A letter sent to President Biden in May 2022 by Senators Jerry Moran (R-Kansas) and Ron Wyden (D-Oregon) urged the President and the National Security Council to address “long-overdue reform demands” by revising Executive Order (E.O) 13526, Classified National Security Information. In addition to calling for modernization, the letter emphasizes the need for “meaningful investments” in “modernizing technologies necessary to adapt the classification and declassification system to a digital environment.” Highlighting the growing impact of digital information on U.S. national security, the Senators’ appeal to the White House coincides with a flurry of recent and more long-standing initiatives in the Executive Branch, as well as Congress, that have pushed for greater transparency and the modernization of classification management across the federal government.
The Wall Street Journal recently reported that the Biden administration is using declassification to support national security objectives. For instance, it has effectively declassified sensitive information in near real time to expose details of Russia’s preparations and setbacks in its invasion of Ukraine. These disclosures involved both the public release of evidence—including photographs—in advance of Russian disinformation, as well as the loosening of restrictions to permit greater and more timely information sharing with the government of Ukraine.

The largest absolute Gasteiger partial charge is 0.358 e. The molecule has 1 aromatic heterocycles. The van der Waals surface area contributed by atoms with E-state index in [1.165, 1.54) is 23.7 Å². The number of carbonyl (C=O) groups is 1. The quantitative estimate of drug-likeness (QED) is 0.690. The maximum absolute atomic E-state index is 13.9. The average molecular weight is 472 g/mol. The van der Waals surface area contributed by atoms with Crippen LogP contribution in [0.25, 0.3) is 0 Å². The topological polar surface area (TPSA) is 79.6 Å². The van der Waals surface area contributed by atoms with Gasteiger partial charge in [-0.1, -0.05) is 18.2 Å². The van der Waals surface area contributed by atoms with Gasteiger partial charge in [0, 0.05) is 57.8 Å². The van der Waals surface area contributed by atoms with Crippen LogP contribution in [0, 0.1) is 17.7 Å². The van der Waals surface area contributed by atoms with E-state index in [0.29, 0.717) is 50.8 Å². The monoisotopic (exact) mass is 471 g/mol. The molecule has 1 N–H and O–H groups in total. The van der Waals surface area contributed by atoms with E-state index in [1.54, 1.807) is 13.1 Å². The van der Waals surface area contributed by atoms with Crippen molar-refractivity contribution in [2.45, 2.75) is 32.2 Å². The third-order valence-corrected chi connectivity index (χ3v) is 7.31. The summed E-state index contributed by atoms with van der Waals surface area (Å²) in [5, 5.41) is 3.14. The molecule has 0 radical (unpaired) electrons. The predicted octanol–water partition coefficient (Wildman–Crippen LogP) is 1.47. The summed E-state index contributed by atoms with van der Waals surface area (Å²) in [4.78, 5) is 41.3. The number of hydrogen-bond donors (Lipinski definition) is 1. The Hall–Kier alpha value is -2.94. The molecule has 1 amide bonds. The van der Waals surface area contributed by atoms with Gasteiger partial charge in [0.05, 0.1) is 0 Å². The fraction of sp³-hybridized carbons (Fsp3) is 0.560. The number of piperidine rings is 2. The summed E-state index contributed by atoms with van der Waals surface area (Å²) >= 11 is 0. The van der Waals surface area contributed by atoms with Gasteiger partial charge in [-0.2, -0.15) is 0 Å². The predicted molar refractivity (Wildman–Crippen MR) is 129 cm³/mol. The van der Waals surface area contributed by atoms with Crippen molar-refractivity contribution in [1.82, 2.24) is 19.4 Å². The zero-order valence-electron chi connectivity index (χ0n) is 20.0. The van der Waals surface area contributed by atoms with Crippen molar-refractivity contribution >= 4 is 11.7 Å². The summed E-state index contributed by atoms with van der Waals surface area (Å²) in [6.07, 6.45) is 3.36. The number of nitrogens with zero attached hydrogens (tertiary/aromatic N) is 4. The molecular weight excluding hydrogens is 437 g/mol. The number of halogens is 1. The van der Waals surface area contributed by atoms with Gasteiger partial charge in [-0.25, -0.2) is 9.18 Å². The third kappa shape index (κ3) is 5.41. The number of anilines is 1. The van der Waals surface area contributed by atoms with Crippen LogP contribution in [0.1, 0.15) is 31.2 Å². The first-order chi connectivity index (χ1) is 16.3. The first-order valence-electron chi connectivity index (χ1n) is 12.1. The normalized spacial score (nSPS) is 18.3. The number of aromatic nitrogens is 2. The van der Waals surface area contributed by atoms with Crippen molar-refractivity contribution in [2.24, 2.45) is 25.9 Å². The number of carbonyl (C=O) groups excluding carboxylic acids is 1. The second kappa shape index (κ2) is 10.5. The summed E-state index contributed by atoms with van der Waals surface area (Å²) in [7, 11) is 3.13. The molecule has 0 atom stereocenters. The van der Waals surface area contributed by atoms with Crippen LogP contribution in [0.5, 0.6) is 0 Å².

In January this year, Avril Haines, the Director of National Intelligence (DNI), responded to an inquiry from Senators Wyden and Moran, with a letter to Congress in which she judged that “deficiencies in the current classification system undermine our national security, as well as critical democratic objectives, by impeding our ability to share information in a timely manner.” DNI Haines’ letter to the Senators echoed concerns that she first expressed during her Senate confirmation hearing in January 2021, as well as the PIDB’s assertions in its 2020 Report to the President on the national security imperative to modernize the classification system.
Senators Moran and Wyden have long led bipartisan initiatives in the Senate to reduce over-classification, improve transparency, and modernize declassification. They co-sponsored the “Declassification Reform Act of 2020,” which they discussed at the virtual public meeting of the Public Interest Declassification Board (PIDB) on October 7, 2020. That legislation, as well as the Senators’ May 2022 letter to President Biden, aligns with PIDB Recommendations and Reports since 2008. In particular, the PIDB’s 2020 Report to the President noted: “There is widespread, bipartisan recognition that the Government classifies too much information for too long, at great and unnecessary cost to taxpayers. This problem is getting worse, as the volume of classified information grows at an increasing rate. Current policies, practices, and technologies for managing classified information must be modernized for the digital age.”
Importantly, this bipartisan Congressional support for such critical improvements in the system for managing national security information now aligns closely with the immediate concerns of the leadership of the national intelligence community and the military—and the consistent recommendations of the PIDB. As the PIDB’s current Chairman Ezra Cohen told The Wall Street Journal: “Modernizing the classification system is an imperative that will enable the government to better address the threats facing our nation. Overcoming entrenched classification practices that no longer serve the purpose of protecting our country will prove difficult. The Board looks forward to continuing to advise the President and Congress on the best way to address this challenge.”